In 1927 along with W. H. Price, Frank Erskine, J. M. Horton, Charles Padelford and others, Hugh Warring established Ramona Building and Loan. The company was to extend loans for the building of homes and businesses in the Fillmore and Piru areas specifically. Hugh Warring was its first president. Ramona Building and Loan didn’t survive the effects of the great depression, which saw to its close in 1932. Hugh’s son, Floyd, opened the Ramona Savings and Loan with a group of investors, in conjunction with his father’s building and loan. It made it through that era, staying open to serve the Fillmore/Piru communities until the mid-1980s when it was purchased by an Orange County concern.

Warring also was a major benefactor for his community donating the land for Piru’s Warring Park in 1937, as well as a pipe organ to the “Piru Community Church.” It was dedicated on June 2, 1935, with David C. Cook’s granddaughter in attendance. The organist for the day was Mrs. Kathryn Kelley Van Duyen of Pasadena and the Buckhorn Rhythm band also performed.

Although David C. Cook founded Piru, it can be argued that Hugh Warring did more to shape the community.

Hugh Warring passed away in October on 1939. His wife, Ora, lived with their son Chester until her death in 1954.

 
Photos credit Ventura County Sheriff’s Office.
Photos credit Ventura County Sheriff’s Office.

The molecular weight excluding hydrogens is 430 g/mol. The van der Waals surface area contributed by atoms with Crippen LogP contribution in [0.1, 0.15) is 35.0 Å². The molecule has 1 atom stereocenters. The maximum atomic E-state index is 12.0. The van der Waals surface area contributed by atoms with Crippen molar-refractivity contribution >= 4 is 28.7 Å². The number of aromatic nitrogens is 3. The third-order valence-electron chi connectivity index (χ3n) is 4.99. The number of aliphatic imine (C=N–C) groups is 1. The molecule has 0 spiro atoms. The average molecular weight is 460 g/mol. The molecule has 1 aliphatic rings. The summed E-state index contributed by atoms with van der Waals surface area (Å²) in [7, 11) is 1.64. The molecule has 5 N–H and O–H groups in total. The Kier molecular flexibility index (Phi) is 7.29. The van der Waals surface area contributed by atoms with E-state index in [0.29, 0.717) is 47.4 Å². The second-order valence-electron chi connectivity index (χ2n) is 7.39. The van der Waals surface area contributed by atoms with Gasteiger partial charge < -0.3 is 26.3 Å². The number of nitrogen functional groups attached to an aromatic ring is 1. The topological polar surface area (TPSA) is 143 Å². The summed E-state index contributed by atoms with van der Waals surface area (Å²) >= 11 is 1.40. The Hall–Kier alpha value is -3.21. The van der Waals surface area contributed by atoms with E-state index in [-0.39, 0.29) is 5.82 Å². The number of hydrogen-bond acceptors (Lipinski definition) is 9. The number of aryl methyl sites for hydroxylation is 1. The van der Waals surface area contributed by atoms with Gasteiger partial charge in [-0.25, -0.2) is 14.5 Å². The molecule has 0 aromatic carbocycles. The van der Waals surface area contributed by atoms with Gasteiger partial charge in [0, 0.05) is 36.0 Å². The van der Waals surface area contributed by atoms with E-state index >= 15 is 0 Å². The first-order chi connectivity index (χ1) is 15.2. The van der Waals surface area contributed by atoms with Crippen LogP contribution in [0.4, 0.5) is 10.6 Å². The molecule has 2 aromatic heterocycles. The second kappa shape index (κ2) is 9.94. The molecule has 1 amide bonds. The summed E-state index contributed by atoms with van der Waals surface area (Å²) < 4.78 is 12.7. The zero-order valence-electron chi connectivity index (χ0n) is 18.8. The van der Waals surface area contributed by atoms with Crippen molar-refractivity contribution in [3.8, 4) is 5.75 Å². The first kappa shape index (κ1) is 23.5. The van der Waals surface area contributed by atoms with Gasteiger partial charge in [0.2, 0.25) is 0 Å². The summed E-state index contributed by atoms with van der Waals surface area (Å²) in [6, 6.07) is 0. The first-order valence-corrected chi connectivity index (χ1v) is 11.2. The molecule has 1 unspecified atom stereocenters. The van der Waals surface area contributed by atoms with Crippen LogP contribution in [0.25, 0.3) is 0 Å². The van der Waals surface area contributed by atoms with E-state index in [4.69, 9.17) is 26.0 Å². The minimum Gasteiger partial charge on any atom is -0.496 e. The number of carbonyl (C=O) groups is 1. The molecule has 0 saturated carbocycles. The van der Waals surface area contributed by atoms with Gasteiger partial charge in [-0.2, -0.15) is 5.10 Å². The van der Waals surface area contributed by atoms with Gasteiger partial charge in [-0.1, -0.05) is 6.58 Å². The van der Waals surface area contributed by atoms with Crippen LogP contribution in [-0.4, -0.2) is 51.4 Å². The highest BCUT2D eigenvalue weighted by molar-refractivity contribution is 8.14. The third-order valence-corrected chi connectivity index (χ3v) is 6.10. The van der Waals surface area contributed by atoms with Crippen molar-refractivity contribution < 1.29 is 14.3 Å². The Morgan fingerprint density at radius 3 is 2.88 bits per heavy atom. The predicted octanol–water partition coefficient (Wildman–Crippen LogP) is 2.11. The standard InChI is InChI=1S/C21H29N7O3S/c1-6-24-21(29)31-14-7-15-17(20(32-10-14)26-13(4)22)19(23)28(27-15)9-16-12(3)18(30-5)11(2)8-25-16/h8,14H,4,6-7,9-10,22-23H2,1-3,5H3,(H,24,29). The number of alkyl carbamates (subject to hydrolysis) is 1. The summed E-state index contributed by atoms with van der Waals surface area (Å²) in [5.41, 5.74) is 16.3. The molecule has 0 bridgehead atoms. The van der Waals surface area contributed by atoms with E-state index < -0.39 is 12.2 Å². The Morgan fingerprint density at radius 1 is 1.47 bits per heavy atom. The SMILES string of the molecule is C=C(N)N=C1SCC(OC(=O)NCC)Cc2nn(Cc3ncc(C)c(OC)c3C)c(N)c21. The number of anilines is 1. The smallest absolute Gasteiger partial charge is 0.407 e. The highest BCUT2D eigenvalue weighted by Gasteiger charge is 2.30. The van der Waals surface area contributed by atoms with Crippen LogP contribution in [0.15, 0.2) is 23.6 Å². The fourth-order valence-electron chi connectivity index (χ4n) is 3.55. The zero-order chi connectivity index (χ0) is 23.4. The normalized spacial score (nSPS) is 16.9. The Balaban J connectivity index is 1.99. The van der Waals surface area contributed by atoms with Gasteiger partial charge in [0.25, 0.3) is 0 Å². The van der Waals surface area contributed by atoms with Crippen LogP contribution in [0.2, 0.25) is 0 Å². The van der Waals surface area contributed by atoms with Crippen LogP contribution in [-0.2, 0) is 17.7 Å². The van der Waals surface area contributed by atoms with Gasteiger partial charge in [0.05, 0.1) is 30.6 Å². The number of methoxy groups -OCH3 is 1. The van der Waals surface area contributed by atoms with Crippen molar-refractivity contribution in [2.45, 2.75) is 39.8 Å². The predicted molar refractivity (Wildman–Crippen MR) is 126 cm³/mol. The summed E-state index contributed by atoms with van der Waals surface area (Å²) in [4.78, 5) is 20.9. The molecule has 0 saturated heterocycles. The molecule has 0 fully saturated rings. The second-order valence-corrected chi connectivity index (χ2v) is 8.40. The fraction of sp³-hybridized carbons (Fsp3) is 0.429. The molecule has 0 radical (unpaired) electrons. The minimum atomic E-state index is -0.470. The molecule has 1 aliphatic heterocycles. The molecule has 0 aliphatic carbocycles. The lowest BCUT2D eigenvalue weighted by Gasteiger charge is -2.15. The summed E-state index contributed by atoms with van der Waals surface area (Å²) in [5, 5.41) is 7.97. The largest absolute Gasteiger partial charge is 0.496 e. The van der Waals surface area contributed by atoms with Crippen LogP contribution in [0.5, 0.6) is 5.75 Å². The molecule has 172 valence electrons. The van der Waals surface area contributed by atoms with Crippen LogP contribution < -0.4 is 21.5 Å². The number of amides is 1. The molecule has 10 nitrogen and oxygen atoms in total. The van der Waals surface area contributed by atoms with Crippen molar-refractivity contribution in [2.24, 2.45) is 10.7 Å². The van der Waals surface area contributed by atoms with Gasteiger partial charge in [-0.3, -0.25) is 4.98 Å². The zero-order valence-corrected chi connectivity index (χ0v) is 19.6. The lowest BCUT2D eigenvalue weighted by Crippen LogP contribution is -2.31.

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On September 5, 2022, at about 12:00 PM, an unknown man entered the La Hacienda Market located at 365 Main Street. The man cashed a check that was later discovered to be fraudulent. The man did not provide identification however, he stated that his nickname is “Guero” or “Jalisquillo.”

The suspect is described as Hispanic, approximately 30-40 years old, about 6’0” tall and 210 pounds. The suspect was wearing a black T-shirt, blue jeans, and a trucker style hat that had the word “Jalisco” on the front. Surveillance photographs of the suspect are attached.

Anyone with information pertaining to the identity of the suspect, this crime and/or similar one’s are urged to contact the Fillmore Police Station at (805) 524-2233 or the below listed detective. The reporting party may remain anonymous.

The Ventura County Sheriff’s Office would like to remind all business owners that cash personal or business checks to verify identification prior to cashing a check and to scrutinize the authenticity of the check. Businesses offering check cashing services should also obtain a fingerprint from the customers cashing checks.

Ventura County Crime Stoppers will pay up to $1,000 reward for information, which leads to the arrest and criminal complaint against the person(s) responsible for this crime. The caller may remain anonymous. The call is not recorded. Call Crime Stoppers at 800-222-TIPS (8477).

Nature of Incident: Forgery / Request for Public Assistance
Report Number: 22-120412
Location: La Hacienda Market, Fillmore
Date & Time: September 9, 2022 at 12:00 PM
Unit(s) Responsible: Fillmore Investigations Bureau/Fillmore Patrol Services
(S)uspects, (V)ictims, (P)arty, (D)ecedent, City of Residence
(S) Hispanic male, unknown
Prepared by: Sergeant Will Hollowell
Approved by: Captain Garo Kuredjian, Fillmore Police Chief